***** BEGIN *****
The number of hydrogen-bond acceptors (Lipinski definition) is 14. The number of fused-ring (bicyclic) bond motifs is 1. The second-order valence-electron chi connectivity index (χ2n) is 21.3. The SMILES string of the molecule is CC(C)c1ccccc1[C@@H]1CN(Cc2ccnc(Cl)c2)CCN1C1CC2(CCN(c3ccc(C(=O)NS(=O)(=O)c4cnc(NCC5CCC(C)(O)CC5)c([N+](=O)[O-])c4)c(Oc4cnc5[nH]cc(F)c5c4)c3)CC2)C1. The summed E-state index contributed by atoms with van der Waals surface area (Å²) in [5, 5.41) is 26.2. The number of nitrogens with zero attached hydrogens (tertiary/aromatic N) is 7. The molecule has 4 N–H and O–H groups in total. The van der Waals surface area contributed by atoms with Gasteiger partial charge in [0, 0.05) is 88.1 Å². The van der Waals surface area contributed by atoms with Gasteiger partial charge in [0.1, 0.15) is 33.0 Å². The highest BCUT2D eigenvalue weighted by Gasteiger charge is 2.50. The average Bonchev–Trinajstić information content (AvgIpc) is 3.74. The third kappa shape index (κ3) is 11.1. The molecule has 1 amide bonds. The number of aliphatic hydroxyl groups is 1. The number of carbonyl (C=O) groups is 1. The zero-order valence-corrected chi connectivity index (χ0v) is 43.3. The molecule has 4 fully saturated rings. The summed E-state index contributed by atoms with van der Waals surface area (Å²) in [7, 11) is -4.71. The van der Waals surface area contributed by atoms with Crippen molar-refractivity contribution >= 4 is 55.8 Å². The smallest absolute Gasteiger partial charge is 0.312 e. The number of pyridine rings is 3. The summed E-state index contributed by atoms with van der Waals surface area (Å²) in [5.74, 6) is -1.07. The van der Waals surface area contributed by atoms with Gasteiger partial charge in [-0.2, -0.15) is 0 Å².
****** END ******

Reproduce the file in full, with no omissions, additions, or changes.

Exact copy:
The number of hydrogen-bond acceptors (Lipinski definition) is 14. The number of fused-ring (bicyclic) bond motifs is 1. The second-order valence-electron chi connectivity index (χ2n) is 21.3. The SMILES string of the molecule is CC(C)c1ccccc1[C@@H]1CN(Cc2ccnc(Cl)c2)CCN1C1CC2(CCN(c3ccc(C(=O)NS(=O)(=O)c4cnc(NCC5CCC(C)(O)CC5)c([N+](=O)[O-])c4)c(Oc4cnc5[nH]cc(F)c5c4)c3)CC2)C1. The summed E-state index contributed by atoms with van der Waals surface area (Å²) in [5, 5.41) is 26.2. The number of nitrogens with zero attached hydrogens (tertiary/aromatic N) is 7. The molecule has 4 N–H and O–H groups in total. The van der Waals surface area contributed by atoms with Gasteiger partial charge in [0, 0.05) is 88.1 Å². The van der Waals surface area contributed by atoms with Gasteiger partial charge in [0.1, 0.15) is 33.0 Å². The highest BCUT2D eigenvalue weighted by Gasteiger charge is 2.50. The average Bonchev–Trinajstić information content (AvgIpc) is 3.74. The third kappa shape index (κ3) is 11.1. The molecule has 1 amide bonds. The number of aliphatic hydroxyl groups is 1. The number of carbonyl (C=O) groups is 1. The zero-order valence-corrected chi connectivity index (χ0v) is 43.3. The molecule has 4 fully saturated rings. The summed E-state index contributed by atoms with van der Waals surface area (Å²) in [7, 11) is -4.71. The van der Waals surface area contributed by atoms with Crippen molar-refractivity contribution >= 4 is 55.8 Å². The smallest absolute Gasteiger partial charge is 0.312 e. The number of pyridine rings is 3. The summed E-state index contributed by atoms with van der Waals surface area (Å²) in [5.74, 6) is -1.07. The van der Waals surface area contributed by atoms with Gasteiger partial charge in [-0.2, -0.15) is 0 Å².